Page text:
Expect Quick Wells Fargo Deal on TARP

NEW YORK ( TheStreet) -- Citigroup ( C) won't gain much from paying back the government now, while Wells Fargo ( WFC) and regional banks including Comerica ( CMA) are in a good position to do so.

>>POLL: Should Citigroup Rush to Repay TARP?

The following table comprises the 10 largest banks that haven't yet arranged for repayment of the Troubled Asset Relief Program, or TARP, excluding Bank of America ( BAC), which raised more than $19 billion in common equity last week. Bank of America owes the government $45 billion.

Regulators are most concerned about TARP banks' tangible common equity ratio because that measure of capital strength excludes preferred shares, including those held by the government. (Banks have a set of regulatory capital ratios that have to be met to be considered well-capitalized under normal circumstances.)

Citigroup will stay on the dole

Citigroup has converted $25 billion in government-held preferred shares, along with $33 billion in publicly held convertible shares, into common stock, diluting shareholders and leaving the government with a 34% stake of the common stock.

Citigroup still owes another $20 billion in TARP money, represented by trust-preferred shares issued to the government with a hefty 8% coupon. Another $7 billion is owed to the Federal Deposit Insurance Corp. and the Treasury for the government's loss-sharing guarantees, also represented by trust-preferreds paying 8%.

Citigroup would be hard-pressed to raise as much as $20 billion to pay off Uncle Sam. It would be tough for investors to swallow another major dilution but, more importantly, paying off TARP wouldn't allow the company to escape the stigma of government intervention, as loss-sharing guarantees from the FDIC, Federal Reserve and the Treasury covered $250 billion of Citigroup's assets as of Sept. 30.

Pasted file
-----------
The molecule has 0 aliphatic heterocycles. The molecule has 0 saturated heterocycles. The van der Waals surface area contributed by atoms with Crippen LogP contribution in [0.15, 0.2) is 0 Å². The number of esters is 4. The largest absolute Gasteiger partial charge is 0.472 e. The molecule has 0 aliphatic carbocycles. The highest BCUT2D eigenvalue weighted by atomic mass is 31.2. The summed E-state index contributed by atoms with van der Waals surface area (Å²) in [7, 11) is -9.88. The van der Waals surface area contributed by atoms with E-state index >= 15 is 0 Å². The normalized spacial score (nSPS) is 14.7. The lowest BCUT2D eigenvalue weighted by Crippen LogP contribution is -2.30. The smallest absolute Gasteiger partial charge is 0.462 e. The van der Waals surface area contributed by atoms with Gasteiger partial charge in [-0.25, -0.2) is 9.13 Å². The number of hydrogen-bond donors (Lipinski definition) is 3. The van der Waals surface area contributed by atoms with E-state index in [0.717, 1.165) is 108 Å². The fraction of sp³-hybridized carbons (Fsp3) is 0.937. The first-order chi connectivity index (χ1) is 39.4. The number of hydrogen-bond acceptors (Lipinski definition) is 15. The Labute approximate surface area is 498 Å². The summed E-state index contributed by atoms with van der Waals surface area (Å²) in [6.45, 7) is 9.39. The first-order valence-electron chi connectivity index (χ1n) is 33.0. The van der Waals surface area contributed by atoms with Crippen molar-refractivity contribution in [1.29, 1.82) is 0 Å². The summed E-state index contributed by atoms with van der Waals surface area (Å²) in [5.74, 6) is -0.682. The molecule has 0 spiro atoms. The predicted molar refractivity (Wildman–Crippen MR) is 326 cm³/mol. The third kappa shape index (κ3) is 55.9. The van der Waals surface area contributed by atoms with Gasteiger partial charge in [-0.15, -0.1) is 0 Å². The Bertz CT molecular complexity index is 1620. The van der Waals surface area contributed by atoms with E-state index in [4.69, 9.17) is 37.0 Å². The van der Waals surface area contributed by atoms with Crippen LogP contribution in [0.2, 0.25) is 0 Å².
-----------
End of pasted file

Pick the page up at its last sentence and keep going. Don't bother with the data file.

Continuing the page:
Rochdale Securities analyst Richard Bove told TheStreet.com that "to assume Citi can get out of this relationship makes no sense whatsoever."

Wells Fargo deal in the works

Wells Fargo owes $25 billion in TARP money, having issued preferred shares to the government after arm-twisting from former Treasury Secretary Henry Paulson. The former Goldman Sachs ( GS) chief executive officer enlisted eight other companies, including JPMorgan Chase ( JPM), which, like Wells Fargo, said it never needed the money.

According to a report in the Wall Street Journal, Wells Fargo and Citigroup are arguing with government regulators over TARP repayment terms, since Federal Reserve and Treasury officials are requiring the banks to "raise more capital relative to what they are seeking to repay than Bank of America did."

That's understandable for Wells Fargo, since its tangible common equity ratio was 4.51% as of Sept. 30, the second-lowest of the 10 biggest banks yet to repay TARP, save PNC Financial ( PNC).

Wells Fargo also has the highest nonperforming-assets ratio, at 4.43%, only exceeded by Zions Bancorp ( ZION) and Marshall & Ilsley ( MI).

Bank of America's stock price is higher than it was before the company said it was raising money. That said, this would be a good time for Wells Fargo to increase its capital and quickly make a deal to repay TARP, especially since shareholders haven't been massively diluted by previous conversions, as Citigroup's shareholders have.

Comerica and Key

Looking further down the list, Comerica and KeyCorp ( KEY) have the highest tangible common equity ratios among the 10 banks -- both above 7.5%.

Comerica has performed reasonably well through the credit crisis, and CEO Ralph Babb has clearly stated his intention for the company to repay TARP soon. While KeyCorp has been steadily losing money for five quarters, earlier capital increases should enable to the company to repay TARP without much further dilution to shareholders.

-- Reported by Philip van Doorn in Jupiter, Fla.

Philip W. van Doorn joined TheStreet.com Ratings., Inc., in February 2007. He is the senior analyst responsible for assigning financial strength ratings to banks and savings and loan institutions. He also comments on industry and regulatory trends. Mr. van Doorn has fifteen years experience, having served as a loan operations officer at Riverside National Bank in Fort Pierce, Florida, and as a credit analyst at the Federal Home Loan Bank of New York, where he monitored banks in New York, New Jersey and Puerto Rico. Mr. van Doorn has additional experience in the mutual fund and computer software industries. He holds a Bachelor of Science in business administration from Long Island University.

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